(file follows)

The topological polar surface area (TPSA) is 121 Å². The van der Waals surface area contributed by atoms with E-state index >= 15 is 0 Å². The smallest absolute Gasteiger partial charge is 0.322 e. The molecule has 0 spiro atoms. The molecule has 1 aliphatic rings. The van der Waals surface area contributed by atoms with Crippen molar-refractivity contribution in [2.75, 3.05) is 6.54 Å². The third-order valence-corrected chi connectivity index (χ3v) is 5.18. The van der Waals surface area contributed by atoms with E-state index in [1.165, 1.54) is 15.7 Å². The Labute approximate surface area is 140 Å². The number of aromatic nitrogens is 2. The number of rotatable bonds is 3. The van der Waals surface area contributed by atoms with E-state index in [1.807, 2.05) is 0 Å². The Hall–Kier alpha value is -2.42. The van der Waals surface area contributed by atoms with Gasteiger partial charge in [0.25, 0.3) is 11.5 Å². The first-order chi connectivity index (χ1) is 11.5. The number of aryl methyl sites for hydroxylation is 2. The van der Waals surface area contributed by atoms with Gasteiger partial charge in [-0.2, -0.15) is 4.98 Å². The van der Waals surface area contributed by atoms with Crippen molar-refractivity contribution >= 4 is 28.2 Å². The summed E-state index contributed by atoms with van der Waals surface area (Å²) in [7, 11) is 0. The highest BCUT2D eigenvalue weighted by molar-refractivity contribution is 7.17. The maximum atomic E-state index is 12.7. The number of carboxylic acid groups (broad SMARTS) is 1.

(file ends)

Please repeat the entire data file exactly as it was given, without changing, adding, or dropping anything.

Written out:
The topological polar surface area (TPSA) is 121 Å². The van der Waals surface area contributed by atoms with E-state index >= 15 is 0 Å². The smallest absolute Gasteiger partial charge is 0.322 e. The molecule has 0 spiro atoms. The molecule has 1 aliphatic rings. The van der Waals surface area contributed by atoms with Crippen molar-refractivity contribution in [2.75, 3.05) is 6.54 Å². The third-order valence-corrected chi connectivity index (χ3v) is 5.18. The van der Waals surface area contributed by atoms with E-state index in [1.165, 1.54) is 15.7 Å². The Labute approximate surface area is 140 Å². The number of aromatic nitrogens is 2. The number of rotatable bonds is 3. The van der Waals surface area contributed by atoms with E-state index in [1.807, 2.05) is 0 Å². The Hall–Kier alpha value is -2.42. The van der Waals surface area contributed by atoms with Gasteiger partial charge in [0.25, 0.3) is 11.5 Å². The first-order chi connectivity index (χ1) is 11.5. The number of aryl methyl sites for hydroxylation is 2. The van der Waals surface area contributed by atoms with Gasteiger partial charge in [-0.2, -0.15) is 4.98 Å². The van der Waals surface area contributed by atoms with Crippen molar-refractivity contribution >= 4 is 28.2 Å². The summed E-state index contributed by atoms with van der Waals surface area (Å²) in [7, 11) is 0. The highest BCUT2D eigenvalue weighted by molar-refractivity contribution is 7.17. The maximum atomic E-state index is 12.7. The number of carboxylic acid groups (broad SMARTS) is 1.